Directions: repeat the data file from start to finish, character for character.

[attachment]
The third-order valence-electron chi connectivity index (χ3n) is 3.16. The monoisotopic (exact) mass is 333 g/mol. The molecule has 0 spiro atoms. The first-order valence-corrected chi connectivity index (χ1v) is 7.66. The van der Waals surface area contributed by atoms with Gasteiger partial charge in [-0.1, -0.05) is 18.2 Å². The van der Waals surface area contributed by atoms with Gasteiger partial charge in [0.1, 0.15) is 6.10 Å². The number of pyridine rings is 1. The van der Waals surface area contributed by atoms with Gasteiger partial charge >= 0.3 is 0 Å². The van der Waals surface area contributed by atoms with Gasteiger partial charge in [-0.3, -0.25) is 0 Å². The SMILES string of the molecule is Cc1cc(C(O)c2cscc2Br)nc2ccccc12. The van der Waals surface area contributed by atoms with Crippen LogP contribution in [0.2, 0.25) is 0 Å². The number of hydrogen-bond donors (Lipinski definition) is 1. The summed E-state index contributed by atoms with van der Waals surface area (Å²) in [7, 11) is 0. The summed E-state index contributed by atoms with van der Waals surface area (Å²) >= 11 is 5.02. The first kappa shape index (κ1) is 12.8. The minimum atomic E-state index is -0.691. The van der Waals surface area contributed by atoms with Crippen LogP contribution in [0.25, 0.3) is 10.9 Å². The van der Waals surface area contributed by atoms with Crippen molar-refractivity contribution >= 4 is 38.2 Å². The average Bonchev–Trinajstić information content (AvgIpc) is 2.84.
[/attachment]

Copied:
The third-order valence-electron chi connectivity index (χ3n) is 3.16. The monoisotopic (exact) mass is 333 g/mol. The molecule has 0 spiro atoms. The first-order valence-corrected chi connectivity index (χ1v) is 7.66. The van der Waals surface area contributed by atoms with Gasteiger partial charge in [-0.1, -0.05) is 18.2 Å². The van der Waals surface area contributed by atoms with Gasteiger partial charge in [0.1, 0.15) is 6.10 Å². The number of pyridine rings is 1. The van der Waals surface area contributed by atoms with Gasteiger partial charge >= 0.3 is 0 Å². The van der Waals surface area contributed by atoms with Gasteiger partial charge in [-0.3, -0.25) is 0 Å². The SMILES string of the molecule is Cc1cc(C(O)c2cscc2Br)nc2ccccc12. The van der Waals surface area contributed by atoms with Crippen LogP contribution in [0.2, 0.25) is 0 Å². The number of hydrogen-bond donors (Lipinski definition) is 1. The summed E-state index contributed by atoms with van der Waals surface area (Å²) in [7, 11) is 0. The summed E-state index contributed by atoms with van der Waals surface area (Å²) >= 11 is 5.02. The first kappa shape index (κ1) is 12.8. The minimum atomic E-state index is -0.691. The van der Waals surface area contributed by atoms with Crippen LogP contribution in [0.25, 0.3) is 10.9 Å². The van der Waals surface area contributed by atoms with Crippen molar-refractivity contribution >= 4 is 38.2 Å². The average Bonchev–Trinajstić information content (AvgIpc) is 2.84.